Report back on 2nd EMBO Conference on AIDS-Related Mycoses held at the IDM, 13 to 15 July 2016
Professor Graeme Meintjes, Dr Claire Hoving and Professor Gordon Brown from the IDM represented UCT on the organizing committee of this international meeting that focused on fungal infections that cause disease in people living with HIV infection. This conference followed on the success of the first meeting held in 2013 which was also held at the IDM.
As part of an ongoing effort to stem the tide of opportunistic fungal infections that continue to take a heavy toll on the most disadvantaged living with HIV-AIDS, over 100 researchers from Africa, Asia, North and South America, Europe and Australasia attended the conference to discuss current progress in the field and future priorities. Scholarships were awarded to 9 students from African universities outside South Africa and 20 students from South African universities, to cover all expenses to attend the workshop.
The programme included plenary sessions on Epidemiology and Public Health, Improving Diagnostics, Host-Pathogen Interactions, Immunology, Drug resistance, Treatment Strategies and new Antifungal Drugs and Vaccines. Detailed updates were given on epidemiology and public health aspects of the major AIDS-related Mycoses such as cryptococcosis, pneumocystosis, histoplasmosis and penicilliosis. Newly recognized HIV-associated invasive fungal infections due to Emmonsia spp were also highlighted. A major concern was that while antiviral rollout appears to have had some impact on the incidence of cryptococcal meningitis in sub-Saharan Africa in recent years, there is an ongoing epidemic of cryptococcal meningitis due to health system factors, patients being diagnosed with HIV late and some patients disengaging from ART care or failing ART. Access to available antifungal drugs and the development of novel drugs is an urgent priority due to the emergence of resistance to triazoles in Candida albicans, Cryptococcus neoformans and Aspergillus fumigatus.
A further meeting is planned for 2019 and key goals over the next 3 years are:
- Better collaborative working structures for basic scientists and clinical researchers to accelerate translational medicine in this field.
- Better diagnostics and improved surveillance to identify infections earlier when treatment outcomes have better success rates.
- Access to established drugs, as well as development of new drugs and vaccines, especially in low- and middle-income countries with the highest burden of disease.
- Consolidation and extension of consortia for the delivery of multi-centre clinical trials.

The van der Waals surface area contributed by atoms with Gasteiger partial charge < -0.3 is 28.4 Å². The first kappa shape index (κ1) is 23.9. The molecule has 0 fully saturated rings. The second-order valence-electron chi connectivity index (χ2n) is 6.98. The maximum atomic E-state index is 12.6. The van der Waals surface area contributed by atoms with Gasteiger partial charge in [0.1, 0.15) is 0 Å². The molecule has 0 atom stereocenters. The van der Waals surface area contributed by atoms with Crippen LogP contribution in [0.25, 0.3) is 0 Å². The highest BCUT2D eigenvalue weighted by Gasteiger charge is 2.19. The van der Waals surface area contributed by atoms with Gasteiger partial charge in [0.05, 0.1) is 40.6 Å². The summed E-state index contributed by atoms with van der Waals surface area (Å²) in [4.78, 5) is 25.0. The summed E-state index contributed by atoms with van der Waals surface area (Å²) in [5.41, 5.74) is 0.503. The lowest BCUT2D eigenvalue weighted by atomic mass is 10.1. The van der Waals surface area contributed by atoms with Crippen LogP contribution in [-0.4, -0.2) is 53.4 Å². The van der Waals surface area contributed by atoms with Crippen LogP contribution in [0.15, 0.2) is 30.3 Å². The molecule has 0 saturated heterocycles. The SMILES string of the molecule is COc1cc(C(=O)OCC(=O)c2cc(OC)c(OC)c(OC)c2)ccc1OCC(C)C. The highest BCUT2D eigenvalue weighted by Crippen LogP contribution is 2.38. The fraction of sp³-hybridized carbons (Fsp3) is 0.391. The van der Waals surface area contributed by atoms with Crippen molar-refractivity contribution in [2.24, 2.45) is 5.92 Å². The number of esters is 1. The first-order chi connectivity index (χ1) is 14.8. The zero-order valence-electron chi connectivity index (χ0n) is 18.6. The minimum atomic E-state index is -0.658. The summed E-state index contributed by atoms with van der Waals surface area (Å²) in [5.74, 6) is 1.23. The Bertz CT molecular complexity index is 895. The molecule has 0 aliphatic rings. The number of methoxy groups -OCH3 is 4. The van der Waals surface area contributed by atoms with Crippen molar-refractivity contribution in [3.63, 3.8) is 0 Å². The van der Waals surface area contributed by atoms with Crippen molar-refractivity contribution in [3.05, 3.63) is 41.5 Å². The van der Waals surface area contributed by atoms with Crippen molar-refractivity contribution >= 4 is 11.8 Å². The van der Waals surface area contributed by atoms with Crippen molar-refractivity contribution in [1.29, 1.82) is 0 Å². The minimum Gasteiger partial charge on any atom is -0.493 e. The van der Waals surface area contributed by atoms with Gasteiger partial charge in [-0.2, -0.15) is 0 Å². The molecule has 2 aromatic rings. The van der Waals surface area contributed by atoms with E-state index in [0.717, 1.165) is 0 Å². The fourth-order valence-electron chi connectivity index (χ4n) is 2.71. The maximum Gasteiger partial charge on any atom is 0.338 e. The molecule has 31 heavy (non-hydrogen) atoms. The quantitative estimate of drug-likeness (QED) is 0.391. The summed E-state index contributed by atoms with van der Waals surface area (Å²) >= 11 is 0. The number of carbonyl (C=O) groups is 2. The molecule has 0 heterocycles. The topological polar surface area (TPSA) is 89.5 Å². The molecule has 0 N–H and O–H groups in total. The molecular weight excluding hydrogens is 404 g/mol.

- Extension of current advocacy groups and public engagement as major funding from governmental and non-governmental organizations is urgently needed.
Groundbreaking study published by R Wilkinson & collaborators
Message from IDM Director Prof Valerie Mizrahi »
I’d like to draw your attention to an important new paper from a team led by Robert Wilkinson, which was published yesterday in Nature Medicine.
This study provides key insights into the progression of TB infection.
Please join me in warmly congratulating Hanif Esmail, Katalin Wilkinson, Clif Barry, Robert and colleagues from Imperial College, the Francis Crick Institute, the NIH and the IDM on their ground-breaking work.
For more information about this study, go to:
Better views of TB lungs may save lives and stop spread
A special TB session was held prior to the 21st International AIDS Conference in Durban, South Africa in July 2016. Researchers suggest new ways, using CT and PET scans, to evaluate whether treatment has cured an infection.
Read more ...
Latest TB research from the Francis Crick Institute in London in collaboration with Robert J Wilkinson
Bacteria that cause tuberculosis can live in the walls of lymph vessels. The discovery, made by scientists at the Francis Crick Institute, could explain why people can be treated for TB hiding outside the lungs, recover and then get it again.
A team led by Dr Max Gutierrez found Mycobacterium tuberculosis bacteria intact inside cells taken from samples of human lymph tissue.
TB bugs attached to lymph cells. This electron micrograph image
shows the long, thin bacteria.
These TB bacteria can live inside lymph node cells.
The number of people affected by TB that takes hold outside of the lungs - extrapulmonary TB - has increased dramatically in the past decade. Lymph nodes are the most common site of infection. Almost one in five people who are HIV positive experience extrapulmonary TB.
This is the first time that endothelial cells, that line the walls of the lymph vessels, have been shown to have a role in TB.
The study was performed using tissue samples from people living in South Africa whose lymph nodes were sampled to diagnose extrapulmonary TB. However, the problem exists worldwide.
The team infected endothelial cells taken from human lymph vessels with TB bacteria in the lab. They followed their progress using microscopic imaging to find out exactly where within the cell the bacteria multiply. Most of the bacteria were discovered in the fluid inside the lymph cells, but some were found growing in autophagosomes - a sort of cell bag that usually swallows and destroys bacteria.
Dr Gutierrez said: "Depending on how active the immune system is, the cells forming the walls of lymph vessels can actually provide a reservoir for TB bacteria that allows them to multiply as well as hide. If the cells are properly activated by the immune system the bacteria are destroyed, if not, they can grow."
"This is the first time we have been able to show that TB bacteria can live in these cells in the lymph nodes and suggests they are a source of re-infection even after treatment."
The paper, Lymphatic endothelial cells are a replicative niche for Mycobacterium tuberculosis, is published in the Journal of Clinical Investigation.
Acknowledgement: The Francis Crick Institute